Tuesday, March 11, 2014
Monday, March 10, 2014
Spent the weekend in NY with Dad after his (fairly minor) surgery. It was a much easier, more stress-free visit than when he had the bypass. He was up, lucid and companionable. Although he did nap in the afternoons, we spent some daddy/daughter time in the mornings, watching Goldfather and Godfather Part 2. However, I abandoned him during the basketball game to watch travel documentaries with mom.
It was the first time I'd left Bear to her own devices, and she handled it really well. She's managing the work/school thing well, and is seriously thinking about colleges again.
Here's something interesting: "State." You sign in with your twitter or FB account, and it matches your opinions on various topics with people with similar opinions. Over time, this could be a valuable tool in deciding who to follow based on their stance on certain issues. It could also make new connections and/or friends.
I was reading back through some of my posts, and realized I hadn't noted that I'd read "Confessions of an Ugly Stepsister." It was by the same author who wrote "Wicked" (loved the play, hated the book), so I was leery, but I found it much more enjoyable. It really did seem more like the story told from another side, where Wicked felt like MaGuire just wandered off on his own somewhere. I mention this because it's one of the 101 Fantasy Books in 10 Years challenge.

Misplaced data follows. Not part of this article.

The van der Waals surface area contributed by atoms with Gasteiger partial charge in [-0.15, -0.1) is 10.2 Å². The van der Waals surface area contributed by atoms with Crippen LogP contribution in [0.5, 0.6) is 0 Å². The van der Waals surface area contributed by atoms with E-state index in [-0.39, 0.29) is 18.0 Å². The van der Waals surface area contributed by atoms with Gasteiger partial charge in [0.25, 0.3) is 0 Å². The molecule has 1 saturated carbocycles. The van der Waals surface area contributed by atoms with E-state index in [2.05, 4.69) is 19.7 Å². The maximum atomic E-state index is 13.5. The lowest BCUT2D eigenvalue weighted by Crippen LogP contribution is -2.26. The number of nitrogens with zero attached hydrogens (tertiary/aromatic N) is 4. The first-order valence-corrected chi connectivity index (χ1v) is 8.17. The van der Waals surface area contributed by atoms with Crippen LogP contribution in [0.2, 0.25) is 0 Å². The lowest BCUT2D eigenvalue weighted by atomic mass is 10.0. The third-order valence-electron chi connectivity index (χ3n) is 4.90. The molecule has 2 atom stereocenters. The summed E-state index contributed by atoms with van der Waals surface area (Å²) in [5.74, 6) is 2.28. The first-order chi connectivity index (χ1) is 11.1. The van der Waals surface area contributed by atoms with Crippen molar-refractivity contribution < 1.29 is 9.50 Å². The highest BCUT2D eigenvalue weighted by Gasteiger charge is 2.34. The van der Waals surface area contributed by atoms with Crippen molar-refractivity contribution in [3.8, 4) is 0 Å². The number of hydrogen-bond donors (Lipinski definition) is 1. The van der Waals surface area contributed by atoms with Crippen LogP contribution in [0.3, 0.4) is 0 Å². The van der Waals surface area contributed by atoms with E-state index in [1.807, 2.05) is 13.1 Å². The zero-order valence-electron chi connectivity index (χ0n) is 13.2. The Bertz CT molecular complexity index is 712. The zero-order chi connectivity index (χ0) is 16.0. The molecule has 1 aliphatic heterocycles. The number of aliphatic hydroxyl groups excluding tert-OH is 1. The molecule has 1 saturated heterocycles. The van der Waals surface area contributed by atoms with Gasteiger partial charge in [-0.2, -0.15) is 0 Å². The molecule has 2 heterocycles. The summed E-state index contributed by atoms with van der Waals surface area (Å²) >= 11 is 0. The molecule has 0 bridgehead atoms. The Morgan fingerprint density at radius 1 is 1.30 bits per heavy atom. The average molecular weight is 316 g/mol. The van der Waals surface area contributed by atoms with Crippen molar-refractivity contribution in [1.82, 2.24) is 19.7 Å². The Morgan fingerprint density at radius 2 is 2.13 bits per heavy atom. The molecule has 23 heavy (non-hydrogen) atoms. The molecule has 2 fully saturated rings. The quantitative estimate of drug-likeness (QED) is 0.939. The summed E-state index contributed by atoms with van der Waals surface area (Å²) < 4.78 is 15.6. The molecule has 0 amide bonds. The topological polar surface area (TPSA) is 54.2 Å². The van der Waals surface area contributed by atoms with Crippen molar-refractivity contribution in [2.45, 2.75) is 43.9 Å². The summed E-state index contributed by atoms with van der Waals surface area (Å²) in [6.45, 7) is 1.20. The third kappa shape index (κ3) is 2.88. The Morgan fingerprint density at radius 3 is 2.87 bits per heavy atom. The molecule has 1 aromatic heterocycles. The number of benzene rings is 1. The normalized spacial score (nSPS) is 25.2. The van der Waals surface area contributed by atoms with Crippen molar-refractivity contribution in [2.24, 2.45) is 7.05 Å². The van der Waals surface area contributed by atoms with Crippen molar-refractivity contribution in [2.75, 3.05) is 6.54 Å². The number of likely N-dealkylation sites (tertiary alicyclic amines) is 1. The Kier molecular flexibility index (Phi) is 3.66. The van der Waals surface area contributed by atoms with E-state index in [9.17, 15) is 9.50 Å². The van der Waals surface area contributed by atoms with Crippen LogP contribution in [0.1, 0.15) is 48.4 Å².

I was out of town, hanging out with my dad after his surgery this past weekend, so I'll catch up now:
5. Link to a current song you like.
I've had "Let it Go" from Frozen stuck in my head for weeks.
6. Six lies you tell yourself:
1. "I'll do it ____ (sometime other than now)."
2. "One ___ (insert type of junk food) won't hurt."
3. "I'm generally honest with myself."
4. "I've forgiven the Evil Ex."
5. Anything to do with exercise.
6. Anything to do with diet.
7. What's the next movie you want to watch?
In theaters, Muppets Most Wanted
8. Your exercise philosophy?
It varies between "I don't wanna" and "I really should."
9. Describe a routine or ritual you have.